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  • Provost Prose

    A provost examines the world on campus and in higher ed.

Take Your Time
August 12, 2012 - 4:40pm

Part of my non-work identity is defined by three interests – Broadway musicals, chocolate and cars. In the cars category, I read virtually every car magazine and look at virtually all car related websites. I don’t claim this is in any way intellectual but growing up at the time that cars helped define the national and individual identity, and personified progress, made a tremendous impact.

At the end of last week, I was reading a newspaper review of a 2013 top of the line but still popularly priced imported car. As part of the review, the writer commented unfavorably on the restyled grill and front end of the car.  I completely disagree and think the restyled car is noticeably better looking. In looking at most car magazine or newspaper reviews including this one, and especially car comparison tests, the end results are usually very close with “fun to drive” or some other subjective factor being the ultimate determinant of which car is ranked first.  I often disagree because subjective factors are just that, factors the depend on one person’s (or one magazine’s) priorities, which clearly differ from individual to individual.  For some reviewers, being able to go from 0 to 60 miles almost instantly helps determine the fun factor; it just isn’t that kind of priority for me.

I sometimes think that for too many parents and too many soon to be college students, there is too much reliance on the opinions of others, especially when those others are making determinations based on subjective factors. And here I am talking not only about college guide books but often also about family, friends, and teachers. How often over the years have I heard parents say that their son or daughter should go to and graduate from the same institution they graduated from?  How often, over the years, have I heard one soon to be college student saying to another that the other student should attend the same institution so that they can continue going to school together?  Or a teacher or a counselor stating that many of his or her students have loved institution X and this student will as well. All of these opinions and all of these reasons could be completely on target but there needs to be on the part of many families a more comprehensive effort to find the best match, not for someone else but the best match for the person who is about to enter college.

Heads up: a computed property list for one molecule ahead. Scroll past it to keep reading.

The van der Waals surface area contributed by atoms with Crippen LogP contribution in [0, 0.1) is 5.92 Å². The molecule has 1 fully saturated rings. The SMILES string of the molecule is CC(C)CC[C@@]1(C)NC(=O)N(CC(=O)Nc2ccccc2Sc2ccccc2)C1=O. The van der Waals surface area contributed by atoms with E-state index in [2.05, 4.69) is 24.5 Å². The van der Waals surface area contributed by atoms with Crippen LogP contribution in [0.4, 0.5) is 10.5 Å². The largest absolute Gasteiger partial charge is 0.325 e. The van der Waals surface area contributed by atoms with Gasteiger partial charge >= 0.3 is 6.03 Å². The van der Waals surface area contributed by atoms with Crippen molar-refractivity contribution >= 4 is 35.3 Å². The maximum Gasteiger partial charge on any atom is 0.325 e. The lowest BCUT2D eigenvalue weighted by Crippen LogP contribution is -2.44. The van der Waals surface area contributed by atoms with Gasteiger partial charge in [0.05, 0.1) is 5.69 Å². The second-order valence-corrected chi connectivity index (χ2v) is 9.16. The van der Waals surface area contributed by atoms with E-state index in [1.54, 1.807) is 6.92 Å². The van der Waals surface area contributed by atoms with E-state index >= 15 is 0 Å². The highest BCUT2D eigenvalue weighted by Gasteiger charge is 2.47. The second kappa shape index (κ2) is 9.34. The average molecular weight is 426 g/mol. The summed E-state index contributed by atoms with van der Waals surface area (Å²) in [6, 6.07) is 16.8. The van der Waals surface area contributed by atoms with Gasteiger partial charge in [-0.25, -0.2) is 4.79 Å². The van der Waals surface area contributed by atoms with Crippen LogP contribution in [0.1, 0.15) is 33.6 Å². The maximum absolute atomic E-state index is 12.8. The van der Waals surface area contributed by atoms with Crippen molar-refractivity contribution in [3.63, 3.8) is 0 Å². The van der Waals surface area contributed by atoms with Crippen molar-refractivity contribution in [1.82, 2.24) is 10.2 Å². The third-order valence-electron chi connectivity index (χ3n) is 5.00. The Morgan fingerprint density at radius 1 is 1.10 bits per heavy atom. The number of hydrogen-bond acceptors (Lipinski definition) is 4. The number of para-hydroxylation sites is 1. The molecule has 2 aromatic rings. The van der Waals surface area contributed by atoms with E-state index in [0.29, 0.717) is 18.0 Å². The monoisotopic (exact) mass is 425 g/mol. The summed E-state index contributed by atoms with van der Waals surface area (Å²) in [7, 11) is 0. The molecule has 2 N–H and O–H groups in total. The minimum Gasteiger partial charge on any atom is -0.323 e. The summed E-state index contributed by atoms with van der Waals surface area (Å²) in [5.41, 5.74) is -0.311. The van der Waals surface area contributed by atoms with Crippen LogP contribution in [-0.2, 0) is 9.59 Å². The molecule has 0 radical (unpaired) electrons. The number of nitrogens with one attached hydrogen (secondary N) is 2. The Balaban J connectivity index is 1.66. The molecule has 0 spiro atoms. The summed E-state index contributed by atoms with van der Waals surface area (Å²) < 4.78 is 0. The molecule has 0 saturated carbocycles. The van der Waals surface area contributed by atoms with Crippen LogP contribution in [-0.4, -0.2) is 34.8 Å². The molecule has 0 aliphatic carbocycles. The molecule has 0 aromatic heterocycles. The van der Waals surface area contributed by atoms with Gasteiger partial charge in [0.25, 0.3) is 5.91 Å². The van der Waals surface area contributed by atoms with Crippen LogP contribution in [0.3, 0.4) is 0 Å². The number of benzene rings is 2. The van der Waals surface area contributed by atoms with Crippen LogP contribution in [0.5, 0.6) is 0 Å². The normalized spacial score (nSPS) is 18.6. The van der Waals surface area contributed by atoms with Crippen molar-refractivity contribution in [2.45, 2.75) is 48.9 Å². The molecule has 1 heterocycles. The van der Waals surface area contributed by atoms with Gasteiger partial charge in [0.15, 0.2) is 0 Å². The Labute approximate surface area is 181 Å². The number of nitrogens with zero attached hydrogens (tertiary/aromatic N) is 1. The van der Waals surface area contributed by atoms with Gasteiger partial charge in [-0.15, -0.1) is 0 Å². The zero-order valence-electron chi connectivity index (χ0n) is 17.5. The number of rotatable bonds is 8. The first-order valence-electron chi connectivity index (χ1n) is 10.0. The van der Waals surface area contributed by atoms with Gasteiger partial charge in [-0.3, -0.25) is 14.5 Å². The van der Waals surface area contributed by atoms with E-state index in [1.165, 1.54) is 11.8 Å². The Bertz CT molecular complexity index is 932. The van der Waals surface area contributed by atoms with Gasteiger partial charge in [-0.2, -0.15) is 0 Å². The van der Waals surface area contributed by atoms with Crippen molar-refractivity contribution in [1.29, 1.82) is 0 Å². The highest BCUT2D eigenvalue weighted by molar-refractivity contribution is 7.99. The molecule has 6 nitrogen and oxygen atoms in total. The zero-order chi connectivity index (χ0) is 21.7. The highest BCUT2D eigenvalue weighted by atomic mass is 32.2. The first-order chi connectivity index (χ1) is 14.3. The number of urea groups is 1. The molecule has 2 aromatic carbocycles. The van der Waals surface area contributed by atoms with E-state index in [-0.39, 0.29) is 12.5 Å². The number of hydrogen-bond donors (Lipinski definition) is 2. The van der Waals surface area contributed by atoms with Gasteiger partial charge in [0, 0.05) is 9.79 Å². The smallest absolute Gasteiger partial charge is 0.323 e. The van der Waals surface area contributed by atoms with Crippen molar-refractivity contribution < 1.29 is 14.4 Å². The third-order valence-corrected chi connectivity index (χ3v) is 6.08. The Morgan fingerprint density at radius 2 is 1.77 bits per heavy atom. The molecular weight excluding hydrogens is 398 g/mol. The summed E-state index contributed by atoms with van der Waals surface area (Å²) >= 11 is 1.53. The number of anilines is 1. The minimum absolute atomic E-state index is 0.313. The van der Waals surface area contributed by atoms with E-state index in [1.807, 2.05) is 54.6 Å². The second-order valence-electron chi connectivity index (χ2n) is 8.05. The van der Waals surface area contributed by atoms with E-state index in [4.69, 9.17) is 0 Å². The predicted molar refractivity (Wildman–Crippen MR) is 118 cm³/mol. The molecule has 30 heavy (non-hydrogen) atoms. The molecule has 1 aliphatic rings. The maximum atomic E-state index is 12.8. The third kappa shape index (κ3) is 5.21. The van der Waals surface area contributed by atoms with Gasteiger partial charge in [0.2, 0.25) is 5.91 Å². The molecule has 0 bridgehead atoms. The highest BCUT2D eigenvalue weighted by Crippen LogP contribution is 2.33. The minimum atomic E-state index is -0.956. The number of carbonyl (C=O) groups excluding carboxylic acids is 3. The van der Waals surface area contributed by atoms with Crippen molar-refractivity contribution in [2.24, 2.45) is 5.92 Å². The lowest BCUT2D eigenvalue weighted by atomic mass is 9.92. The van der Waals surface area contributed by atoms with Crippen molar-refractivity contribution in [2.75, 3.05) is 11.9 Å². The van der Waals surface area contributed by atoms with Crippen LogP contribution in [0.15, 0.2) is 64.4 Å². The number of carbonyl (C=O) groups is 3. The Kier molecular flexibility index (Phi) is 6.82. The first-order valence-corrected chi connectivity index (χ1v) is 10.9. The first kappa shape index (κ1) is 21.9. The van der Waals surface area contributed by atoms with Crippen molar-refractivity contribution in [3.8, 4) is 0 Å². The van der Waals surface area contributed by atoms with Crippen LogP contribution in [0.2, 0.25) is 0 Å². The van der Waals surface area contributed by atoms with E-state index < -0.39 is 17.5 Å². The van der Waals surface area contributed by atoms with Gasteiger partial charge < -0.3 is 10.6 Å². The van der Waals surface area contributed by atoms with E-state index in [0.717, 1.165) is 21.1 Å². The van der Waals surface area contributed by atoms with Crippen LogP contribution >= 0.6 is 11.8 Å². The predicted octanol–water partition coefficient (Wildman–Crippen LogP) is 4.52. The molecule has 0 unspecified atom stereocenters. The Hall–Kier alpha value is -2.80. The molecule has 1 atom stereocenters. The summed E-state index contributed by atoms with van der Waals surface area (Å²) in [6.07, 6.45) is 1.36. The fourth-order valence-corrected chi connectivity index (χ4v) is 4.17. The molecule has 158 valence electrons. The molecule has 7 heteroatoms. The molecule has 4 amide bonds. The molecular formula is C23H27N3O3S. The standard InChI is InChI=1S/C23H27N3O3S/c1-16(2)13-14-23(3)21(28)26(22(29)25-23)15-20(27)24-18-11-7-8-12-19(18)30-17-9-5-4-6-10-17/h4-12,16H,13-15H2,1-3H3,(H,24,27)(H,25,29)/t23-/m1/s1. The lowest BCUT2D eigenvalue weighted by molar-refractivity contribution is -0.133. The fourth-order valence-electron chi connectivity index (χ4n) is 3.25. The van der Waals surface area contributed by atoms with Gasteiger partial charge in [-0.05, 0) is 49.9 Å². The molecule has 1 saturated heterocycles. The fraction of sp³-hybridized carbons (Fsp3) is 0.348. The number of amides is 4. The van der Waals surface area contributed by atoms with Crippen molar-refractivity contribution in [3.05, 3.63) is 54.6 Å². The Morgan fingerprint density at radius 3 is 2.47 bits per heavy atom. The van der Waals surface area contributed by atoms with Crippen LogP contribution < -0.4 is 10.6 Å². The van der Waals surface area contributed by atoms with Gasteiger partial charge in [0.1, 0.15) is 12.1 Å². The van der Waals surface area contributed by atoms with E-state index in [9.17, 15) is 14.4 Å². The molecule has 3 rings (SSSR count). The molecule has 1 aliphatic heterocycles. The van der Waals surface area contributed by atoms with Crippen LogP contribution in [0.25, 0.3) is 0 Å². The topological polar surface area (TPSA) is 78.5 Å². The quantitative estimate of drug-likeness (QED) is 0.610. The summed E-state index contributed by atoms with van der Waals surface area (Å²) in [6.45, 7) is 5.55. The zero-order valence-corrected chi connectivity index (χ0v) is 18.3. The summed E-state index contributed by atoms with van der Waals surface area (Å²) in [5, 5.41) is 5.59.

Within any quality band in higher education, there are many choices. These choices are limited for many by financial considerations, but even with those considerations, there are often multiple choices.  What matters most – possible majors, class size, living options, support services, internships, civic engagement, a religious framework, career services, etc?   These factors all enter into a student’s success.  All of us talk about what we, as colleges and universities, do well, and we deliver that message in a very convincing and comprehensive manner.  But for the college selection process to work as well as it can, there needs to be, on the part of many of those embarked on selecting a college or university, more of an effort to find the best fit.  Making the best use of scarce resources by graduating in the least time possible is only possible if the right choice is made regarding a college before day 1 of that undergraduate experience. 

We all know that informed decision making is key to the wise use of resources. But for individuals and families, we need to-do more to make this happen. In this time of constrained resources, how do we make sure up front the resources are there to ensure the best educational decision making?  No question, it will cost us more now but the savings over time will more than compensate.

 

 

 

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